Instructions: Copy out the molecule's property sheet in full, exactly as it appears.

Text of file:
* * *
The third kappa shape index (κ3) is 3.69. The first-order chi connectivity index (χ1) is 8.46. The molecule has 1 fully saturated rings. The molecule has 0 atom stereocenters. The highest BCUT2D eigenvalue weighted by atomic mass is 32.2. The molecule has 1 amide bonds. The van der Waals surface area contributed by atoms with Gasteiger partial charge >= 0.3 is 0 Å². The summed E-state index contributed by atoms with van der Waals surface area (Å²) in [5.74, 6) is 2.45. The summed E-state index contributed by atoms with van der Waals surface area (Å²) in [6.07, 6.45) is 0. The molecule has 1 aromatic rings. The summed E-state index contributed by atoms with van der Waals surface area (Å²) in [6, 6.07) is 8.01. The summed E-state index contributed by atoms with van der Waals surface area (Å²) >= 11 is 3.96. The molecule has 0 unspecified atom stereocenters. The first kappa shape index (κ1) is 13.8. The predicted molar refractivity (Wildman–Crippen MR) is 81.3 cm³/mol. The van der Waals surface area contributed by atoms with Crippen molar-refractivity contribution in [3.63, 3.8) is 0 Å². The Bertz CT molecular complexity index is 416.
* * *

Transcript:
The third kappa shape index (κ3) is 3.69. The first-order chi connectivity index (χ1) is 8.46. The molecule has 1 fully saturated rings. The molecule has 0 atom stereocenters. The highest BCUT2D eigenvalue weighted by atomic mass is 32.2. The molecule has 1 amide bonds. The van der Waals surface area contributed by atoms with Gasteiger partial charge >= 0.3 is 0 Å². The summed E-state index contributed by atoms with van der Waals surface area (Å²) in [5.74, 6) is 2.45. The summed E-state index contributed by atoms with van der Waals surface area (Å²) in [6.07, 6.45) is 0. The molecule has 1 aromatic rings. The summed E-state index contributed by atoms with van der Waals surface area (Å²) in [6, 6.07) is 8.01. The summed E-state index contributed by atoms with van der Waals surface area (Å²) >= 11 is 3.96. The molecule has 0 unspecified atom stereocenters. The first kappa shape index (κ1) is 13.8. The predicted molar refractivity (Wildman–Crippen MR) is 81.3 cm³/mol. The van der Waals surface area contributed by atoms with Crippen molar-refractivity contribution in [3.63, 3.8) is 0 Å². The Bertz CT molecular complexity index is 416.